Technology meets art – the beginning of a new sector
The classical performing arts are incredibly technical. It takes years of practice to reach perfection.
Incorporating technology into how these art forms are produced and performed could lengthen performance careers, reduce risk of injury and improve efficiency as well as enhancing the audience experience.
But in the classical performing arts sector, this is only an idea at the moment, rather than matter of course.
Tech is Deep-Rooted Amongst Other Sectors
High-performance sport is already heavily involved with technology, and is powered by data to increase performance quality. Take the All Blacks for example. They have state of the art technology that helps the players and their coaches see how well they are training, what they need to work on, and how they have improved.
Making full use of existing technologies, including wearable tech such as sensors on clothing or equipment, hasn’t been integrated with classical performance in the same way. It is a largely unexplored area that could have incredible benefits for the performers, audience and producers.
Many old technologies persist in the classical performance arena when there may be better solutions from today’s technologies. For example, many orchestras still use paper sheet music in rehearsal and performance, where annotations have to be written into each part during practice and rehearsal. Combining electronic tablet-style music stands (which already exist) with integrated rehearsal software, so the conductor or section leader could change all parts simultaneously, would create operating efficiencies. Another example, is that the boxes in ballerinas’ pointe shoes are made out of papier-mâché, and have been since the late 19th century. Using new materials and modern manufacturing, it may be possible to develop pointe shoes that better support dancers feet, reduce harm and even create the capacity for new classical dance steps.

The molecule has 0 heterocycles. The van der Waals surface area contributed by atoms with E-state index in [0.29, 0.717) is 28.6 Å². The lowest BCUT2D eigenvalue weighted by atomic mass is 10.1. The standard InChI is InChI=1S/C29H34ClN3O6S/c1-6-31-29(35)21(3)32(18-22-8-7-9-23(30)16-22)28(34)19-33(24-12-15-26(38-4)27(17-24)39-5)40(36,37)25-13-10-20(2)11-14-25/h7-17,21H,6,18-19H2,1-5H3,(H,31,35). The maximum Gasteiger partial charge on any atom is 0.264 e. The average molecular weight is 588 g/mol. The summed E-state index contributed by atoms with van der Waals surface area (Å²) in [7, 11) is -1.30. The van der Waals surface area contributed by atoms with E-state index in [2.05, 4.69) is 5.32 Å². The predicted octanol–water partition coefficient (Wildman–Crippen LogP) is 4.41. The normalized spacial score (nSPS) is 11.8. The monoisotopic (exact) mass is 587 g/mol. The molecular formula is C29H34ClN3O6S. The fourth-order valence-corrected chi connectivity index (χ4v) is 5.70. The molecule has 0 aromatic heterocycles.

Arts and Tech in Partnership
Ideas like these are just the beginning of what an ArtsTech sector could be.
ArtsTech, a project led by Dr Stephanie Pride, aims to help catalyse this new sector where classical performing arts, science and technology meet. At the moment, these three sectors don’t tend connect with each other by chance. The ArtsTech project is about making it easy for artists, scientists and tech innovators to connect and work together by, on the one hand, removing barriers that are preventing these cross-sectoral collaborations from happening serendipitously and, on the other hand, helping to create the support, the connectivity and the glue needed to enable ArtsTech innovation to flourish.
Launching last year at TechWeek, Stephanie organised an ArtsTech ‘speed dating’ event, where classical performers and arts organisation managers had multiple short conversations with technology innovators and scientists to identify potential new applications of science and technology to the arts and then regrouped into small teams to develop the ideas that most excited them. They then presented back their innovation concepts in a public showcase..
This year in TechWeek Stephanie is exploring the possibility of creating some opportunities to see what ArtsTech looks like in practice.
ArtsTech offers New Zealand exciting possibilities, but it needs innovative people to get involved to help it develop. If you’re interested in becoming part of an emerging sector that could lead the world in technological applications for classical performance visit artstech.nz and get in touch with Stephanie.